Any driver van insurance allows every member of staff to get behind the wheel and drive your company vehicles when you need them to.
Whether you're a man with a van, a woman with a van or a business with a van, the odds are that the van in question is a crucial part of your enterprise or lifestyle.
And when there's more than one person driving that van, it's vital to have the right van insurance.
There are two types of van insurance available to van owners who need to cover multiple drivers:
It's important to understand that any driver insurance is different to a multi-van policy - as the name implies, it means there's more than one driver on the policy for one vehicle, rather than one driver being insured to drive different vans.
But you could set up several any driver policies with a whole fleet of vans if you needed to.
The big advantage of any driver policies is their flexibility, says AXA's spokesperson, Becky D'Cunha.
"As individual drivers don't have to be named on the policy, any driver cover is more flexible - particularly in a scenario where you have a small or growing business with multiple employees but only one van," she explains.
"Companies with multiple employees may need that flexibility simply to respond to day-to-day business challenges or one-off situations, such as the recruitment of a temporary employee to cover for sickness absence," adds Matt Byrne, head of commercial at Principal Insurance.
"Being able to allocate a vehicle at will to any employee means businesses can be that much more responsive.
"They need only watch out for policy restrictions, such as age."
This type of policy can sometimes reduce the administrative burden for a business, too.
Adding and removing drivers from a named policy can take up management time and add cost through issues such as fees and premium amendments.
The answer to this is not necessarily, but you should compare all your options before plumping for one policy over another.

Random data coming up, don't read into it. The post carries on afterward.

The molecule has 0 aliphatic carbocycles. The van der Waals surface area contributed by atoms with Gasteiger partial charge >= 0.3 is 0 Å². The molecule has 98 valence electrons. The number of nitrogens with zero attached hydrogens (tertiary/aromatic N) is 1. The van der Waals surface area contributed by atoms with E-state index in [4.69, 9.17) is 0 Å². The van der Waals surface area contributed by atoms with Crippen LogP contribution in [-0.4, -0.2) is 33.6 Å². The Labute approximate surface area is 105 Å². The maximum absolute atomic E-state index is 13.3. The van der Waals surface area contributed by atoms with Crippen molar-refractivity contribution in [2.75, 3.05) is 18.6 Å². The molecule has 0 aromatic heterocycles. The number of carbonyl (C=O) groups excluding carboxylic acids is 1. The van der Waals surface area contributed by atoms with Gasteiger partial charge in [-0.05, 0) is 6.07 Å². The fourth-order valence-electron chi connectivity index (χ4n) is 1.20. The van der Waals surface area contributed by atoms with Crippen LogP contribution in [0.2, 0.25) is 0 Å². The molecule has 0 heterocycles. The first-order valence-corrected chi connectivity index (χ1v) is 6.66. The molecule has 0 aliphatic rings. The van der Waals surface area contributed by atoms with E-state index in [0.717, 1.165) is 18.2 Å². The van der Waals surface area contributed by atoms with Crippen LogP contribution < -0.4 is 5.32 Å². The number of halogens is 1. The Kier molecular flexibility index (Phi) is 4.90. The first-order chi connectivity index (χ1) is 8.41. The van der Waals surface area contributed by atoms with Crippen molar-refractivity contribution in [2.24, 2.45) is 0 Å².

"Any driver cover is usually a more expensive option as the insurer has less knowledge about the drivers of the vehicle," says Becky D'Cunha, "so it's a trade-off between price and flexibility for the insured.
"But for certain businesses, flexibility is integral for them to be able to carry out their day to day work."
And Byrne agrees: "Its benefits really need to be seen in the round, rather than just looking at the premium.
"Business owners and managers may be more interested in the flexibility they offer, and the fact they're light on admin.
"If they need to spend time amending named driver cover, that's a cost to them and their business. It's a matter of weighing up the pros and cons."
Andy Gardner, a founder of Gloucestershire mountain bike sports company, Mean and Dirty Events, has been eyeing up any driver policies.
"There are only two people insured to drive my van at the moment," he says, "but it would be really handy if other people could drive it too."
His research confirms it would be more expensive, but the trade-offs - convenience and flexibility - make it worth serious consideration.
"It would be great to know, for example, that if participants in an event want their bikes transported during an event, and I'm out on the course stewarding, someone else could just get on and do it without me being involved."
Although this type of cover is mainly used by businesses, there are instances where a private owner might find it useful.
"Some people own vans to support weekend hobbies like fishing or motorcycle racing," observes Principle's Matt Byrne.
"They might go for any driver cover because they share driving with others in a group or society, or as a failsafe in case they're unable to drive back from an event."
No, an insurer will almost certainly have specific criteria for the policy, and the key issue is age.
Some insurers refuse to cover any drivers under 25 with these policies, and others draw a line under 21 years.
Other requirements may include all drivers possessing a clean licence for at least a year.
It may be possible to name a few younger drivers on an any driver policy - what effect that has on the premium will depend on their own insurance histories and personal circumstances.
Matt Byrne says: "It may be worth comparing an any driver quote for drivers over 21, which tends to be insurers' lower age limit - and then comparing it against a quote for over-25s with named younger drivers added."
There are a few ways to legitimately keep costs down on an any driver policy:
Depending on how you use your van, whether it be for personal use, carrying your own equipment, carrying goods for sale or carrying passengers, make sure you have the right cover for it.
You may need hire and reward, haulage or carriage of own goods cover - make sure it's the right one.
It's worth noting that the industry that your business operates in, and the kind of tasks a driver will be involved in, will also affect the policy's cost.